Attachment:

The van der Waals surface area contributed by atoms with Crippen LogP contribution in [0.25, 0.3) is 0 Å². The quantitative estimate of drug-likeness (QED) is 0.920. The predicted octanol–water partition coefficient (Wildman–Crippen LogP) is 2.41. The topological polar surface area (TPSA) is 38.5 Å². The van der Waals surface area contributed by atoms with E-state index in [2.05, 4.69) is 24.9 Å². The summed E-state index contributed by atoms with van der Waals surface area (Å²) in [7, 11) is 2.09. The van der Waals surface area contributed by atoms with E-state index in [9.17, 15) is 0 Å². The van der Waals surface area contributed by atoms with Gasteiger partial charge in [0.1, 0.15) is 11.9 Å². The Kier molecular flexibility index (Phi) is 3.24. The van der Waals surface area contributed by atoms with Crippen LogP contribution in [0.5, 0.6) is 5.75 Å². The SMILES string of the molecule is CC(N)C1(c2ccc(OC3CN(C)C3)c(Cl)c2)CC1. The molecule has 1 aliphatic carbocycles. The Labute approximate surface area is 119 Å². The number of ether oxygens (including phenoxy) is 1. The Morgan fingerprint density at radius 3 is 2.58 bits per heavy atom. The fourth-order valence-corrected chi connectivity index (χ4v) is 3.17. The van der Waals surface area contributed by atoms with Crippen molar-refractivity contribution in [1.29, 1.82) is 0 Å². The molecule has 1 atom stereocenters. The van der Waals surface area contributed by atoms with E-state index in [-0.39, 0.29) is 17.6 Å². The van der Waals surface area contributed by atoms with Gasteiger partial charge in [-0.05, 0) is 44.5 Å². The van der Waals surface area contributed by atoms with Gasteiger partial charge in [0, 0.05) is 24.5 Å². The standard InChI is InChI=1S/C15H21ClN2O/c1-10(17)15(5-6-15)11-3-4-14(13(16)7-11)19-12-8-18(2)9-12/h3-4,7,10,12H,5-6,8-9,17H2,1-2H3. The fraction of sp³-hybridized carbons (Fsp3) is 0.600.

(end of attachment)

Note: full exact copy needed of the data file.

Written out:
The van der Waals surface area contributed by atoms with Crippen LogP contribution in [0.25, 0.3) is 0 Å². The quantitative estimate of drug-likeness (QED) is 0.920. The predicted octanol–water partition coefficient (Wildman–Crippen LogP) is 2.41. The topological polar surface area (TPSA) is 38.5 Å². The van der Waals surface area contributed by atoms with E-state index in [2.05, 4.69) is 24.9 Å². The summed E-state index contributed by atoms with van der Waals surface area (Å²) in [7, 11) is 2.09. The van der Waals surface area contributed by atoms with E-state index in [9.17, 15) is 0 Å². The van der Waals surface area contributed by atoms with Gasteiger partial charge in [0.1, 0.15) is 11.9 Å². The Kier molecular flexibility index (Phi) is 3.24. The van der Waals surface area contributed by atoms with Crippen LogP contribution in [0.5, 0.6) is 5.75 Å². The SMILES string of the molecule is CC(N)C1(c2ccc(OC3CN(C)C3)c(Cl)c2)CC1. The molecule has 1 aliphatic carbocycles. The Labute approximate surface area is 119 Å². The number of ether oxygens (including phenoxy) is 1. The Morgan fingerprint density at radius 3 is 2.58 bits per heavy atom. The fourth-order valence-corrected chi connectivity index (χ4v) is 3.17. The van der Waals surface area contributed by atoms with Crippen molar-refractivity contribution in [1.29, 1.82) is 0 Å². The molecule has 1 atom stereocenters. The van der Waals surface area contributed by atoms with E-state index in [-0.39, 0.29) is 17.6 Å². The van der Waals surface area contributed by atoms with Gasteiger partial charge in [-0.05, 0) is 44.5 Å². The van der Waals surface area contributed by atoms with Gasteiger partial charge in [0, 0.05) is 24.5 Å². The standard InChI is InChI=1S/C15H21ClN2O/c1-10(17)15(5-6-15)11-3-4-14(13(16)7-11)19-12-8-18(2)9-12/h3-4,7,10,12H,5-6,8-9,17H2,1-2H3. The fraction of sp³-hybridized carbons (Fsp3) is 0.600.